It often amazes me just how soft and delicate the Kalahari becomes once the flowers bloom.
You wouldn’t believe that such an arid landscape could allow for this; sudden bursts of bright colour with the most delicate petals.
Fine and fragile under the scorching midday sun.
It almost doesn’t make sense for anything so delicate to try to survive out here. The Wild Pomegranate (Rhigozum obovatum), with its soft bright yellow flowers against the striking blue sky; the Coffee Bean Tree (Bauphinia petersiana) with its big, white, heavenly blooms with the most exquisite fragrance; and the Kalahari Crinum Lilies (Crinum foetidum) that come out after just a little bit of rain, only lasting a couple of hours once the clouds have departed and the hot sun beats down upon them.
It makes me think of courage. How can such a delicate flower have the courage to open up its fragile blossom to such a harsh world? Knowing that the sun will beat down and burn its fine petals; that the hard rain will come leaving it battered and bruised; that the strong winds will blow it clean off its branch.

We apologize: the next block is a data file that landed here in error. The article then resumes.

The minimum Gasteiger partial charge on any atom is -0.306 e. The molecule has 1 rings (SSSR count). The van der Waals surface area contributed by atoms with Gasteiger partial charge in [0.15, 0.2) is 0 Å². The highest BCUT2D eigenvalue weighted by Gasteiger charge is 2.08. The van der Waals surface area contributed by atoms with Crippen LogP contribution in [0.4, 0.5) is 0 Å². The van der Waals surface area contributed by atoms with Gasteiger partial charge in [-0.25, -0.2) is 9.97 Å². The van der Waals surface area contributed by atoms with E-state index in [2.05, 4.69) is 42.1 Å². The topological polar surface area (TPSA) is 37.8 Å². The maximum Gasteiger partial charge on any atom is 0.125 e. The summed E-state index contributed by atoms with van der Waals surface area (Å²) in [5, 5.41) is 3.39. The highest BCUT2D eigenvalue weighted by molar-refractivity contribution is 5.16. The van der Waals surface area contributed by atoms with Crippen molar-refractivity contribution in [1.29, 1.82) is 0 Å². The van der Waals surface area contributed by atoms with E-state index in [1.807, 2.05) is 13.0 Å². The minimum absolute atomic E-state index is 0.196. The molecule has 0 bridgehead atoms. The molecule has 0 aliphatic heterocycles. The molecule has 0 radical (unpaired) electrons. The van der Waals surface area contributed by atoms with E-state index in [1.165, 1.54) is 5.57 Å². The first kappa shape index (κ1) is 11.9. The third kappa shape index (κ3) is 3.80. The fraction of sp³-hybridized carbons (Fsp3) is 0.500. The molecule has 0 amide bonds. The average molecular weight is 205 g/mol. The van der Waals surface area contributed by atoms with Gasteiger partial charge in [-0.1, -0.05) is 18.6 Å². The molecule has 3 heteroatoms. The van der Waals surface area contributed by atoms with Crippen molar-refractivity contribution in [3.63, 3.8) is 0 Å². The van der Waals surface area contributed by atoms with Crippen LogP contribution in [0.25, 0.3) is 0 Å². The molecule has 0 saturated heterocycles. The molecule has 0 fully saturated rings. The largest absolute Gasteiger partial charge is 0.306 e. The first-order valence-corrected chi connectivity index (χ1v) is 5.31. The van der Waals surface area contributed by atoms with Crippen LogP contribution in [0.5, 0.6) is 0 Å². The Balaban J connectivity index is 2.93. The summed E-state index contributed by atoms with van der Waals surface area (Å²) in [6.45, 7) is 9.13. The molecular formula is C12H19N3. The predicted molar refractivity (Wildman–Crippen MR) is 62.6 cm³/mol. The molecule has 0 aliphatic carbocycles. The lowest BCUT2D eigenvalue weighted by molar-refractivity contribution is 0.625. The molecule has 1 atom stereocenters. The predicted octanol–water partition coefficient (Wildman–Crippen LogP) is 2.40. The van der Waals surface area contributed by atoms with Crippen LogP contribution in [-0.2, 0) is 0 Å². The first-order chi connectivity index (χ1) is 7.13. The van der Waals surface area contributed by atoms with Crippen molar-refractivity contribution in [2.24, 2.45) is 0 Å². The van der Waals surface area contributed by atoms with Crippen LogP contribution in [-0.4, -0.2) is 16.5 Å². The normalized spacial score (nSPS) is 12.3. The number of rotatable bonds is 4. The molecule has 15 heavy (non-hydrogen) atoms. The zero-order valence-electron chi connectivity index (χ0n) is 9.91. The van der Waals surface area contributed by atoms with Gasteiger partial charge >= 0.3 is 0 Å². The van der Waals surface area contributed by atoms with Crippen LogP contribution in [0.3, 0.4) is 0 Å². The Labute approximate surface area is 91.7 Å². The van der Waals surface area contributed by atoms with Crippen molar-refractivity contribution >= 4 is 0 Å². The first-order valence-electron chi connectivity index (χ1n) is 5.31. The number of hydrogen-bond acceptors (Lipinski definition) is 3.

How does the same plant expose itself to the same gruelling process, year after year? Not allowing those flowers to stop blooming, not changing their form, not over millions of years.
And thinking of courage has made me realise just how much of it I have seen this year. How courageous people have to be in their everyday lives; how we all bloom year after year despite the harsh climate and arid landscape.
This year I watched as, after a very dangerous pregnancy and weeks of hospitalisation, a mother sent her one-week-old daughter for open heart surgery – a family standing so strong around her that she never stumbled in her faith, not even once.
I watched as a teenager learned to cope with a chronic illness and accept the battle with the heart of a warrior while her protective older sister stood by her – a pillar of support.
I watched as a family shattered while saying goodbye to their matriarch, and then watched them gather themselves to stand tall and honour her memory with strength and grace.
I watched as a mother lived through the third anniversary of her young son’s death – but showed her determination to live every day with his memory as a part of her life, no matter how painful.
I watched as a woman, who is slowly losing her eyesight, made the most of every day that she is still able to see.
I watched someone pour their heart and soul into a new business – and then watched them sift through the ashes after it burnt to the ground.
The wild flowers are all around us. Pushing up through the cracks, refusing to not bloom, come the beating sun or driving rain.
Come whatever may.
Courage doesn’t always roar.
Sometimes courage is the quiet voice at the end of the day saying, (whispering),
“I will try again tomorrow.”
– Mary Anne Radmacher, 1985